8 September - 3 November 2018
“BREADROCK is a message of mystic law summoned collectively between people and soil when given a place to dream.” Fourthland & Rosalind Fowler
BREADROCK, a critically acclaimed exhibition made by Fourthland and Rosalind Fowler, and first shown at PEER (Feb-April 2018) is a visceral homage to cultural history, memory and universal myth produced in collaboration with the diverse communities of Wenlock Barn Estate in East London.The process of working in collaboration with fifty residents from eleven cultures produced a series of sculptural works, rituals and performances for film that particularly explore the social power of myth. The project was an outstanding success, championing social change through art and enabling diverse participation through performative methods.
The 16mm film produced for BREADROCK, I feel like doing this, melds experimental and ethnographic filmmaking in a series of staged vignettes drawing on the rituals and artefacts of the estate’s Bangladeshi, European, Kurdish, Serbian, Turkish, Ugandan and West Indian communities, to create new kinships and myths.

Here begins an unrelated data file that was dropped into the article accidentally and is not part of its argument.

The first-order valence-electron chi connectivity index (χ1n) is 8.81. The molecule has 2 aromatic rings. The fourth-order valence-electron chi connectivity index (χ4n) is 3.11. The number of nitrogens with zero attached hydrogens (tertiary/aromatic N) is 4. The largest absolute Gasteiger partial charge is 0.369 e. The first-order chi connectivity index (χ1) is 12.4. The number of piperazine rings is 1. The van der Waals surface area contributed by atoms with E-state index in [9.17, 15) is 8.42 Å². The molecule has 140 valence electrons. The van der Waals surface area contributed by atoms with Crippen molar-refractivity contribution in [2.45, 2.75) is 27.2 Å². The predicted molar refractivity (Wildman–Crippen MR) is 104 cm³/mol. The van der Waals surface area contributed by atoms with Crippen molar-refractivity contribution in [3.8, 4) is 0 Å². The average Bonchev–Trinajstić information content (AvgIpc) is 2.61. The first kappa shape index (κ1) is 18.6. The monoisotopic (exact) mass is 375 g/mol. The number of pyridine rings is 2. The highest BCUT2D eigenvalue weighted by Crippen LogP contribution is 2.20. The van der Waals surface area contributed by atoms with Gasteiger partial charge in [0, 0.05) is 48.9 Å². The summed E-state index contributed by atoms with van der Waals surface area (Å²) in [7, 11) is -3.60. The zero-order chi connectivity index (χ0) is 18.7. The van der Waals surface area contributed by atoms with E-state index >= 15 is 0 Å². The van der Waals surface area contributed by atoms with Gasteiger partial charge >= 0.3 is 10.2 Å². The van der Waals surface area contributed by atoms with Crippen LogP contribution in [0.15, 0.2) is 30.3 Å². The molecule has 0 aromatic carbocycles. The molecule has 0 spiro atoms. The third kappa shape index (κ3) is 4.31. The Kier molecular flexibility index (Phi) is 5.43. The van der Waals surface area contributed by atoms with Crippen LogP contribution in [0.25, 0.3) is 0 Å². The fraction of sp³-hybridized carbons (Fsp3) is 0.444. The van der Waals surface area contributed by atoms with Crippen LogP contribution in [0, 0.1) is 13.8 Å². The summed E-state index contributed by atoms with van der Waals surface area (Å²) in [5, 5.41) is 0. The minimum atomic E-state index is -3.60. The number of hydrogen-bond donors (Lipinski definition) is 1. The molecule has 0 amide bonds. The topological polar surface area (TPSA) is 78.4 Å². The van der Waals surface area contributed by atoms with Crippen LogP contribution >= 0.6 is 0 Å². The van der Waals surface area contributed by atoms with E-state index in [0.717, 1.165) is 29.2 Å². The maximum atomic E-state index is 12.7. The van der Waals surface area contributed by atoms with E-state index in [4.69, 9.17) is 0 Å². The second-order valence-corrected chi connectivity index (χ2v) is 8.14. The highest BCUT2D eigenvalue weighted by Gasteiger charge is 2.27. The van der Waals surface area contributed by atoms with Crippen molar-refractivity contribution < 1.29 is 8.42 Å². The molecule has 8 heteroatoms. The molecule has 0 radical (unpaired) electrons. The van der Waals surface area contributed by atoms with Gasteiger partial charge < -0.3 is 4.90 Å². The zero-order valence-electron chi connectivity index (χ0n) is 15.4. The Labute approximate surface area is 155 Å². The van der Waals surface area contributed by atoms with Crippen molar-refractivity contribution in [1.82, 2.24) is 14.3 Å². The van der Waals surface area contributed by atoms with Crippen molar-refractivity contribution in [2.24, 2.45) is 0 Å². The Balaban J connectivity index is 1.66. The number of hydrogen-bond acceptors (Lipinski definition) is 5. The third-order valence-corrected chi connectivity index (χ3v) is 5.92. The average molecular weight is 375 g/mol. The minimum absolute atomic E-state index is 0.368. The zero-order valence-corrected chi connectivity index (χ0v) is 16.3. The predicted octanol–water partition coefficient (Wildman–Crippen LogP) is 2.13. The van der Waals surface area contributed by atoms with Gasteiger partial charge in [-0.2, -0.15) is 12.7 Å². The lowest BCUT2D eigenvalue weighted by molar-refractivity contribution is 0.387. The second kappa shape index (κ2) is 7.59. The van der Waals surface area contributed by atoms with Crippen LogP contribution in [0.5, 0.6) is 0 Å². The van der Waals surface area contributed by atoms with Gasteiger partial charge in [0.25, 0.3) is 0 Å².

I feel like doing this manifests the inner worlds of Wenlock’s inhabitants: a Bangladeshi woman wearing her wedding dress buries a symbolic ‘umbilical cord’ in front of forty guests to mark her son’s birth; a West Indian man channels his deceased grandmother through an old-fashioned telephone and a cosmic donkey; another man surrounded by sheet music conducts an invisible orchestra and symbolic ancient rock, inspired by his love of geology; and others slowly process and gesture, holding bowls and plates aloft. The soundtrack is a composition of raw sounds improvised from domestic household objects found in a resident’s flat.
“The artists record the performers in a series of actions and tableaux with dignity and beauty. They are consummate image-makers.” (Caroline Douglas, Director of Contemporary Art Society).
I feel like doing this will be screened at Kestle Barton alongside new filmic work made in Cornwall with immigrant communities, I Carry You in My Eyes, and new sculptural work during BREADROCK (8 September – 3 November).